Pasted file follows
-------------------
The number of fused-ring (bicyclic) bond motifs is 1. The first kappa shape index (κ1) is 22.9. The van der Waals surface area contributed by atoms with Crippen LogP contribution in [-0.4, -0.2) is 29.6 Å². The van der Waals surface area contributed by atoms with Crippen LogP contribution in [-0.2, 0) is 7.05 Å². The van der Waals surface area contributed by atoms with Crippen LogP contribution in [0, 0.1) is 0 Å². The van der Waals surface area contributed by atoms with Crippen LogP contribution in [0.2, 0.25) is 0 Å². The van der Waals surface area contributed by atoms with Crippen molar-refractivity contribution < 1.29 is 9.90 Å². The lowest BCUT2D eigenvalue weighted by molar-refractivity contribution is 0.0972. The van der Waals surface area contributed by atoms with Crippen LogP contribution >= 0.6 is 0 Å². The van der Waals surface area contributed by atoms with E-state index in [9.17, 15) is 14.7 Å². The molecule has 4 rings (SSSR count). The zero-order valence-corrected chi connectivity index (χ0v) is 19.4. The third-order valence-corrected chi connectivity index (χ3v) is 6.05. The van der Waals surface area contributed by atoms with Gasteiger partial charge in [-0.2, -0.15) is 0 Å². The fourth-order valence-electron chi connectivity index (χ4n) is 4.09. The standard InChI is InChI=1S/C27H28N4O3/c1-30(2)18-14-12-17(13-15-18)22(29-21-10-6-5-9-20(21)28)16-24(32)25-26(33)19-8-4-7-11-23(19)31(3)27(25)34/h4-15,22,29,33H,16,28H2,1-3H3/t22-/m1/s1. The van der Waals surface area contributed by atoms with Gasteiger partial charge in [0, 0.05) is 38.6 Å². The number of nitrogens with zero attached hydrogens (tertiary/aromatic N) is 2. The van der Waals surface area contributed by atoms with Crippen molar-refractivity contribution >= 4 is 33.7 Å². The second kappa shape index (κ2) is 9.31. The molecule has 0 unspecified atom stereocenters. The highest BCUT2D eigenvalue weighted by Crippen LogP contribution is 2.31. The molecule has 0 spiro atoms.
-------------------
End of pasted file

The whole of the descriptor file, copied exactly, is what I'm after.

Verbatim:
The number of fused-ring (bicyclic) bond motifs is 1. The first kappa shape index (κ1) is 22.9. The van der Waals surface area contributed by atoms with Crippen LogP contribution in [-0.4, -0.2) is 29.6 Å². The van der Waals surface area contributed by atoms with Crippen LogP contribution in [-0.2, 0) is 7.05 Å². The van der Waals surface area contributed by atoms with Crippen LogP contribution in [0, 0.1) is 0 Å². The van der Waals surface area contributed by atoms with Crippen LogP contribution in [0.2, 0.25) is 0 Å². The van der Waals surface area contributed by atoms with Crippen molar-refractivity contribution < 1.29 is 9.90 Å². The lowest BCUT2D eigenvalue weighted by molar-refractivity contribution is 0.0972. The van der Waals surface area contributed by atoms with Crippen LogP contribution >= 0.6 is 0 Å². The van der Waals surface area contributed by atoms with E-state index in [9.17, 15) is 14.7 Å². The molecule has 4 rings (SSSR count). The zero-order valence-corrected chi connectivity index (χ0v) is 19.4. The third-order valence-corrected chi connectivity index (χ3v) is 6.05. The van der Waals surface area contributed by atoms with Gasteiger partial charge in [-0.2, -0.15) is 0 Å². The fourth-order valence-electron chi connectivity index (χ4n) is 4.09. The standard InChI is InChI=1S/C27H28N4O3/c1-30(2)18-14-12-17(13-15-18)22(29-21-10-6-5-9-20(21)28)16-24(32)25-26(33)19-8-4-7-11-23(19)31(3)27(25)34/h4-15,22,29,33H,16,28H2,1-3H3/t22-/m1/s1. The van der Waals surface area contributed by atoms with Gasteiger partial charge in [0, 0.05) is 38.6 Å². The number of nitrogens with zero attached hydrogens (tertiary/aromatic N) is 2. The van der Waals surface area contributed by atoms with Crippen molar-refractivity contribution >= 4 is 33.7 Å². The second kappa shape index (κ2) is 9.31. The molecule has 0 unspecified atom stereocenters. The highest BCUT2D eigenvalue weighted by Crippen LogP contribution is 2.31. The molecule has 0 spiro atoms.